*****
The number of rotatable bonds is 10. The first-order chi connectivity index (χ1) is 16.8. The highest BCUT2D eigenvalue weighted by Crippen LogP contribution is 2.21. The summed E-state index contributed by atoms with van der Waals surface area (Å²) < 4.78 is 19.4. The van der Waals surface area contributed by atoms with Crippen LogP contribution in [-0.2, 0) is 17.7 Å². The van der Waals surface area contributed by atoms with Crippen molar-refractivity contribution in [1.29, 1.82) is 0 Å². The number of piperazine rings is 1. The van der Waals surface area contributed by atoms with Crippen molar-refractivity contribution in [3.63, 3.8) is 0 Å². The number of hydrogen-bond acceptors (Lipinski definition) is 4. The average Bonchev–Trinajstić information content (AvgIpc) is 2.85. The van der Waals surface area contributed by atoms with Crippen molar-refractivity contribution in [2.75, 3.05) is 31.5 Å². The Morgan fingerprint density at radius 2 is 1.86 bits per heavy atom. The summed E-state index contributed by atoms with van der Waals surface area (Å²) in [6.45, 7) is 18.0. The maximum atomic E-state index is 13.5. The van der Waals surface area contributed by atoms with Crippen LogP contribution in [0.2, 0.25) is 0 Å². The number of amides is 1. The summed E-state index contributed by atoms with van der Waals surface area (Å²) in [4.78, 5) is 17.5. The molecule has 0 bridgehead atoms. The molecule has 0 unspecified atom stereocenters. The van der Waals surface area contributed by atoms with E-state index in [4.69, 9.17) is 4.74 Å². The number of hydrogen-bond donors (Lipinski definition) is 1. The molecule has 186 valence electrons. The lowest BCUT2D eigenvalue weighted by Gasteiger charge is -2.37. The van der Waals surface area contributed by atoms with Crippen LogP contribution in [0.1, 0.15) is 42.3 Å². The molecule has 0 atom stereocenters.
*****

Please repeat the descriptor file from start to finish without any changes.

The number of rotatable bonds is 10. The first-order chi connectivity index (χ1) is 16.8. The highest BCUT2D eigenvalue weighted by Crippen LogP contribution is 2.21. The summed E-state index contributed by atoms with van der Waals surface area (Å²) < 4.78 is 19.4. The van der Waals surface area contributed by atoms with Crippen LogP contribution in [-0.2, 0) is 17.7 Å². The van der Waals surface area contributed by atoms with Crippen molar-refractivity contribution in [1.29, 1.82) is 0 Å². The number of piperazine rings is 1. The van der Waals surface area contributed by atoms with Crippen molar-refractivity contribution in [3.63, 3.8) is 0 Å². The number of hydrogen-bond acceptors (Lipinski definition) is 4. The average Bonchev–Trinajstić information content (AvgIpc) is 2.85. The van der Waals surface area contributed by atoms with Crippen molar-refractivity contribution in [2.75, 3.05) is 31.5 Å². The Morgan fingerprint density at radius 2 is 1.86 bits per heavy atom. The summed E-state index contributed by atoms with van der Waals surface area (Å²) in [6.45, 7) is 18.0. The maximum atomic E-state index is 13.5. The van der Waals surface area contributed by atoms with Crippen LogP contribution in [0.2, 0.25) is 0 Å². The number of amides is 1. The summed E-state index contributed by atoms with van der Waals surface area (Å²) in [4.78, 5) is 17.5. The molecule has 0 bridgehead atoms. The molecule has 0 unspecified atom stereocenters. The van der Waals surface area contributed by atoms with E-state index in [4.69, 9.17) is 4.74 Å². The number of hydrogen-bond donors (Lipinski definition) is 1. The molecule has 186 valence electrons. The lowest BCUT2D eigenvalue weighted by Gasteiger charge is -2.37. The van der Waals surface area contributed by atoms with Crippen LogP contribution in [0.1, 0.15) is 42.3 Å². The molecule has 0 atom stereocenters.